Writing Mixed Race Asian Americans into the Nation: Narratives of National Incorporation in the Bildungsroman and the Multiracial Movement
May Lee Watase
A thesis submitted to the faculty of Wesleyan University in partial fulfillment of the requirements for the Degree of Bachelor of Arts with Departmental Honors in American Studies
In spring 2011, during my sophomore year at Wesleyan, the student group I was a member of, MIX (an acronym for mixed heritage, interracial, cross-cultural), invited Ken Tanabe, a multiracial graphic designer and social activist to host a Loving Day celebration on Wesleyan’s campus. Tanabe is the founder of Loving Day, an event that celebrates interracial love, multiethnic identity, and marks the 1967 anniversary of the Loving v. Virginia case that legalized interracial marriage. At our own event, Tanabe and a few other representatives of the Loving Day organization gave us Loving Day buttons, showed us a power point presentation, and chatted with us about our mixed race identities. At the end of the hour, Tanabe asked to take a picture of the group, snapping the exact moment the ten of us jumped in the air. About a month ago, two years following our celebration with Tanabe, I opened an email from the Loving Day listserv to find the following:
The Loving Day Project is pleased to announce the launch of Loving Day ON CAMPUS… a resource guide and forum to help students across the country connect, share, and inspire…Students have celebrated this important civil rights milestone in a variety of ways…We want every student and organization to have the best events possible, so we have created the Loving Day ON CAMPUS facebook page.
I clicked the link and found the picture of the Wesleyan MIX group on the Facebook page—there we all were, happy and smiling as the unofficial faces of Loving Day ON CAMPUS. I was slightly surprised to see myself there and began scrolling through the rest of the Loving Day website, becoming increasingly aware of the fact that Loving Day’s marketing strategy relied heavily on a celebratory “mixed-race” look…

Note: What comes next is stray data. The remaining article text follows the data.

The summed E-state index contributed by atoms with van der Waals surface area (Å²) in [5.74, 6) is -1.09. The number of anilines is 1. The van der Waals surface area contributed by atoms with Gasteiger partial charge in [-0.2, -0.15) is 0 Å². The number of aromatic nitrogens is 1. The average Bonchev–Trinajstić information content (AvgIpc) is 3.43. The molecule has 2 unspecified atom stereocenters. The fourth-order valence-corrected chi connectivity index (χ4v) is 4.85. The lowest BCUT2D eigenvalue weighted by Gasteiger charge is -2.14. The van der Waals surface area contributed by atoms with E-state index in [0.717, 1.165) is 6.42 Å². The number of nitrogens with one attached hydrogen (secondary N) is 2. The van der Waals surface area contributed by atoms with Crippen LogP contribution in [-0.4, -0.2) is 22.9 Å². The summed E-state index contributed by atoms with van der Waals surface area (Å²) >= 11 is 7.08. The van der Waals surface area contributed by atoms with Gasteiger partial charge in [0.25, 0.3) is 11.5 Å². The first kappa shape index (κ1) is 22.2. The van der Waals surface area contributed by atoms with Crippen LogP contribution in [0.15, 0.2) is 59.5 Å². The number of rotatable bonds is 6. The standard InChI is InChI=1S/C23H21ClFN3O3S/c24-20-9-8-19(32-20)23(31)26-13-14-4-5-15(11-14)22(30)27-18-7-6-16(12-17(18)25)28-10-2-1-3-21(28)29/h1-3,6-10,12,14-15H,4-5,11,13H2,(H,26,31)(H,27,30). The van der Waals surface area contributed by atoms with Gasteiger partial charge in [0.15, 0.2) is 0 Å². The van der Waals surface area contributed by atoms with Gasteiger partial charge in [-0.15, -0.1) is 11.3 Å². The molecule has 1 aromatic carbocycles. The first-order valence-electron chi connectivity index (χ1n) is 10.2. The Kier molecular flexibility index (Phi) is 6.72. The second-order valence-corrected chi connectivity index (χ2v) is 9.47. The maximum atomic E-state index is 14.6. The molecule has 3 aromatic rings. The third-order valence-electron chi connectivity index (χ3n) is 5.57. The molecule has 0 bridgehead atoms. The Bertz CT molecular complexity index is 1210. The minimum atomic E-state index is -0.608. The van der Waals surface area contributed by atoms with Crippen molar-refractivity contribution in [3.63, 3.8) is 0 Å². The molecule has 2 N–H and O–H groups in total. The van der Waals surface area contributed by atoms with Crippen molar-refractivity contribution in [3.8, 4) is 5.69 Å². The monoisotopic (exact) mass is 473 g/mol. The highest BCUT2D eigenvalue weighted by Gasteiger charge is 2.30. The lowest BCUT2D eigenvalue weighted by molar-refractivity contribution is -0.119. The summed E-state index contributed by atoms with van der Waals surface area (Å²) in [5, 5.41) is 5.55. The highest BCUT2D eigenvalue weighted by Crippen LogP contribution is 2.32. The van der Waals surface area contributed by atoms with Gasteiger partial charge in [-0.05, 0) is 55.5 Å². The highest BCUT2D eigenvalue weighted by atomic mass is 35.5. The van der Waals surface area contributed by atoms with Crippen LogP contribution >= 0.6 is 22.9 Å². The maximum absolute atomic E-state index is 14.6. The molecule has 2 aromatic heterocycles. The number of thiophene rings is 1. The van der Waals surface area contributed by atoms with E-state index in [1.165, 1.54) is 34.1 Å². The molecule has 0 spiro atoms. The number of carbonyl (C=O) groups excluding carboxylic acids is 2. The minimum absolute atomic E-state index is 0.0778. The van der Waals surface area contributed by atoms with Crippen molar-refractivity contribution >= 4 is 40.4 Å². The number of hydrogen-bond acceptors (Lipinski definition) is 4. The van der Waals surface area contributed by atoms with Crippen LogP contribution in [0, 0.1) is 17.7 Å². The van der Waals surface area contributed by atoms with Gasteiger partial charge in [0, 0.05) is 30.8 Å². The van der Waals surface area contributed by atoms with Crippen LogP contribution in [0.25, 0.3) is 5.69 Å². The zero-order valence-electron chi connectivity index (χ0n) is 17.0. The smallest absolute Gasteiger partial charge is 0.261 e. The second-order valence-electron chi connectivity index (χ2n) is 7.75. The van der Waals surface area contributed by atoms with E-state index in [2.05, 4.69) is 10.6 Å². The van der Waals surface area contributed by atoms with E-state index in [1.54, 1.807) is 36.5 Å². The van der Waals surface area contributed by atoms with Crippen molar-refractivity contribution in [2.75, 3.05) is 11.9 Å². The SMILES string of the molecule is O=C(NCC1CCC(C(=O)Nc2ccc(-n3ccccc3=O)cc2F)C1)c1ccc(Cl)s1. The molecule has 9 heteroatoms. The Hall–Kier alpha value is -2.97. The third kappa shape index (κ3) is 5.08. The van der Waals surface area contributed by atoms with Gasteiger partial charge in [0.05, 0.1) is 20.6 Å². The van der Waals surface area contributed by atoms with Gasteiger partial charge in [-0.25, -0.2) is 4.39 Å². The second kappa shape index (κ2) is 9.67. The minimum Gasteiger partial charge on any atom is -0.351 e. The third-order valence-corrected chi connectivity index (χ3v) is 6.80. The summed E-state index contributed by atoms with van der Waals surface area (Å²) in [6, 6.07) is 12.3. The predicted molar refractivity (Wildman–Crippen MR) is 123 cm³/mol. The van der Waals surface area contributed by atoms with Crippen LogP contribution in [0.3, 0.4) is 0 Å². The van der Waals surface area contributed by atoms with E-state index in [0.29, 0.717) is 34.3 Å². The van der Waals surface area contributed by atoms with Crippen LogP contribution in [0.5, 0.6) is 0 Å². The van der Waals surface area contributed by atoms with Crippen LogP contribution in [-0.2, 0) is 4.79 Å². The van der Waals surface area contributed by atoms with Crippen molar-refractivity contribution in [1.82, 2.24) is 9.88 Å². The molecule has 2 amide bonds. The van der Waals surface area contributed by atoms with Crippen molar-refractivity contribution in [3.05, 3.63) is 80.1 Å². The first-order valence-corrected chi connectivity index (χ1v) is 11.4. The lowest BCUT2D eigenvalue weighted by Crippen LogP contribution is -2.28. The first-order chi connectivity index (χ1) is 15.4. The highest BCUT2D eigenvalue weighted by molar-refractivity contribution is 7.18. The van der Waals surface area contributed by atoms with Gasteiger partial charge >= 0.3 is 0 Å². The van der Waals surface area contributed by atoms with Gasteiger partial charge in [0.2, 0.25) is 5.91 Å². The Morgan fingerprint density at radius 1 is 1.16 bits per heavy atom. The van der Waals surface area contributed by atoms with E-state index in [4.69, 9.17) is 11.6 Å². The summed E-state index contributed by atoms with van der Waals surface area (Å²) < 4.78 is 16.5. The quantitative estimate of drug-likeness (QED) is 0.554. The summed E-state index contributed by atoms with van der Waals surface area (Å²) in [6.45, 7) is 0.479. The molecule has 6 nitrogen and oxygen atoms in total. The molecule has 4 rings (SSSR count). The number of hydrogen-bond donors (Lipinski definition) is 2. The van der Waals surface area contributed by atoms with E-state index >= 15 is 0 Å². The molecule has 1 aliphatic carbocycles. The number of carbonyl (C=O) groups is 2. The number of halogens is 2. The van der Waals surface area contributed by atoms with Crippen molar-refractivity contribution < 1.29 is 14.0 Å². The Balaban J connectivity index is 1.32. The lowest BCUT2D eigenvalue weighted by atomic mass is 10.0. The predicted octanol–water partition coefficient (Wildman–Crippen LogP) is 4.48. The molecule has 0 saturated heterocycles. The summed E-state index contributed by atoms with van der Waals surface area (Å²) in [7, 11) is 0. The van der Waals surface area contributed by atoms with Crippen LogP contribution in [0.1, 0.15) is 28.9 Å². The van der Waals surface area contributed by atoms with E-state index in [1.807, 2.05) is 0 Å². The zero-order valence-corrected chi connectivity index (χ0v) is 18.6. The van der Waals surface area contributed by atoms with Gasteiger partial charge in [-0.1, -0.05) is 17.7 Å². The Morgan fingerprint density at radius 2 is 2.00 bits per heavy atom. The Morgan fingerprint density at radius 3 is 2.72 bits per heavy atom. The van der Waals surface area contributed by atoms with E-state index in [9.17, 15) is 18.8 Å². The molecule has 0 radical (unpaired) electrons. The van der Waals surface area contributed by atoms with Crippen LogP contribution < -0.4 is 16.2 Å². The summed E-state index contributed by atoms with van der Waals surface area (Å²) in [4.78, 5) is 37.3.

In this thesis, I examine the relationship between the multiracial movement, the genre of the bildungsroman, or “coming of age novel,” and mixed race Asian American novels that are contextualized in the decade of the 1990s. The three novels I use in this study are Paper Bullets: a Fictional Autobiography, by Kip Fulbeck (2001); American Son: A Novel, by Brian Ascalon Roley (2001); and My Year of Meats, by Ruth Ozeki (1998). I situate each novel within the rhetoric of the multiracial movement of the 1990s, which forwarded the institutionalization and legitimization of mixed race identity in American society both legally and socially, in the government, in education, and in popular culture. Each novel employs different functions of the bildungsroman, narrating the protagonists’ complex relationships with the boundaries of the nation, grappling with the notion of national belonging and validation. The bildungsroman structure and the multiracial movement both construct a progressive, teleological discourse, narrating a trajectory from exclusion and marginality to an endpoint of inclusion within the nation as a celebratory affirmation of identity. By focusing on the ways in which these three mixed race Asian American texts subvert, manipulate, or are confined by the form of the bildungsroman and the rhetoric of the multiracial movement, I examine the pathways to inclusion in the American body politic and the positionality of the mixed race Asian American subject within and beyond the boundaries of the America. My studies of each text draw from contentious moments in the United States in the 1990s: the rhetoric of Ethnic Studies and cultural nationalism, the Rodney King beating and L.A. Riots, and the ascendancy of Asian economic power—all discourses that intervene in the narrative progress of the mixed race Asian American subject in American public discourse…
Read the entire thesis here.